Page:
"Beginning at around 3 years of age, young children do not just follow social norms but actively enforce them on others—even from a third party stance, in situations in which they themselves are not directly involved or affected."
In a couple of weeks, Matthew Holian and I will release a new NBER Working Paper titled The Rise of the Low Carbon Consumer City. An article in today’s New York Times manages to summarize the key ideas in our empirical paper. Here is a quote from the Times’ piece:
Along with these real estate projects, Midtown Detroit is also helping to attract or develop the amenities that city dwellers want around their apartments, like bike paths, parks where residents can walk their dogs, and places to eat and shop. A Whole Foods is to open in midtown next year, and a light rail project is in the planning stages.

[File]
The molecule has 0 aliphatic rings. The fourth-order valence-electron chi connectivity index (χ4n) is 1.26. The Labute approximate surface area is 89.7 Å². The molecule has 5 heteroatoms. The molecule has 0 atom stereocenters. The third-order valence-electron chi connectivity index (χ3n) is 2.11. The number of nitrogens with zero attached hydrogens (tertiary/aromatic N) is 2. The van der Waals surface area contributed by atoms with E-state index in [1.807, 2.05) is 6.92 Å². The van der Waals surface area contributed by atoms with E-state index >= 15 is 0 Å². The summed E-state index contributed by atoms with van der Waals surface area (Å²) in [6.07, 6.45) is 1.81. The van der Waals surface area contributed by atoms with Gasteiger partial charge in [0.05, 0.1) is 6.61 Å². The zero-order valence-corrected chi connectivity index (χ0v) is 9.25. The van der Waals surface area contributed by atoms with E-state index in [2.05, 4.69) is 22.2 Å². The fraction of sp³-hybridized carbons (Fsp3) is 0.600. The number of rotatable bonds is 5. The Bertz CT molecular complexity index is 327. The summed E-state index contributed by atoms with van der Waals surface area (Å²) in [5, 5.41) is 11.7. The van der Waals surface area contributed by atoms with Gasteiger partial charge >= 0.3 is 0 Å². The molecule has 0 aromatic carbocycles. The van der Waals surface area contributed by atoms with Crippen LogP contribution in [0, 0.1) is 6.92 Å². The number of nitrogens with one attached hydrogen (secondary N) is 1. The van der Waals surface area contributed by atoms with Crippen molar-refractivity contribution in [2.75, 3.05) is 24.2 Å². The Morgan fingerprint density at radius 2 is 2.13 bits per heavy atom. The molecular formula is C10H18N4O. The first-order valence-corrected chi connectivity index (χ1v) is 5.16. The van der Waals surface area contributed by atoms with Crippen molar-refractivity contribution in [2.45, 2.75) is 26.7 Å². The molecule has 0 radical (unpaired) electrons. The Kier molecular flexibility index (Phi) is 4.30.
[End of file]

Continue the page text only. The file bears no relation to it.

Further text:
So, note that the “consumer city” leads to the low carbon city! That’s the whole idea of our project. Here is our paper’s abstract:
Urban density both facilitates consumption opportunities and encourages individuals to drive less and walk and use public transit more. This paper melds insights from both the “consumer city” literature and the “low carbon city” literature. Using several data sets, we present evidence supporting the hypothesis that global urban sustainability is enhanced by downtown improvements in quality of life. We discuss possible causal channels for this association.
Cross-posted from the Environmental and Urban Economics blog.